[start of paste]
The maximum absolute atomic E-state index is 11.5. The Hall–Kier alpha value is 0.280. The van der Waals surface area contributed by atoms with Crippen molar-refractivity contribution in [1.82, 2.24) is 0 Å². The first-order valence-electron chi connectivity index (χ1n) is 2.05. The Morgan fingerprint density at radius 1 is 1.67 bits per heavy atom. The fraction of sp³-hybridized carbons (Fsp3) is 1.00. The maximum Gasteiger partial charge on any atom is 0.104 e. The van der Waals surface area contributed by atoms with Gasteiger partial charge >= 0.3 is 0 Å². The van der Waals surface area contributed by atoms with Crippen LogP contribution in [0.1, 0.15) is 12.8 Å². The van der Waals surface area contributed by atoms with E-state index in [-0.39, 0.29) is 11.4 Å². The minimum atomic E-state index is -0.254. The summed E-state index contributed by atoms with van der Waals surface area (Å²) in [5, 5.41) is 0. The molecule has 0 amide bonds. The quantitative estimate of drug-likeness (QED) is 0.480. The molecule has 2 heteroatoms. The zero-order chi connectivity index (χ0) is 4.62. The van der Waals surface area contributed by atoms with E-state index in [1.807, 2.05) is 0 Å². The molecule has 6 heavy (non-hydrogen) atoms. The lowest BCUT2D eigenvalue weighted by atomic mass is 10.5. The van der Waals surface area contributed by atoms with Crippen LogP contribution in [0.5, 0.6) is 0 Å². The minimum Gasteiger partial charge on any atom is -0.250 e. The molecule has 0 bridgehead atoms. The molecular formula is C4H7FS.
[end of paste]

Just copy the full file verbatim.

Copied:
The maximum absolute atomic E-state index is 11.5. The Hall–Kier alpha value is 0.280. The van der Waals surface area contributed by atoms with Crippen molar-refractivity contribution in [1.82, 2.24) is 0 Å². The first-order valence-electron chi connectivity index (χ1n) is 2.05. The Morgan fingerprint density at radius 1 is 1.67 bits per heavy atom. The fraction of sp³-hybridized carbons (Fsp3) is 1.00. The maximum Gasteiger partial charge on any atom is 0.104 e. The van der Waals surface area contributed by atoms with Gasteiger partial charge >= 0.3 is 0 Å². The van der Waals surface area contributed by atoms with Crippen LogP contribution in [0.1, 0.15) is 12.8 Å². The van der Waals surface area contributed by atoms with E-state index in [-0.39, 0.29) is 11.4 Å². The minimum atomic E-state index is -0.254. The summed E-state index contributed by atoms with van der Waals surface area (Å²) in [5, 5.41) is 0. The molecule has 0 amide bonds. The quantitative estimate of drug-likeness (QED) is 0.480. The molecule has 2 heteroatoms. The zero-order chi connectivity index (χ0) is 4.62. The van der Waals surface area contributed by atoms with E-state index in [1.807, 2.05) is 0 Å². The molecule has 6 heavy (non-hydrogen) atoms. The lowest BCUT2D eigenvalue weighted by atomic mass is 10.5. The van der Waals surface area contributed by atoms with Crippen LogP contribution in [0.5, 0.6) is 0 Å². The minimum Gasteiger partial charge on any atom is -0.250 e. The molecule has 0 bridgehead atoms. The molecular formula is C4H7FS.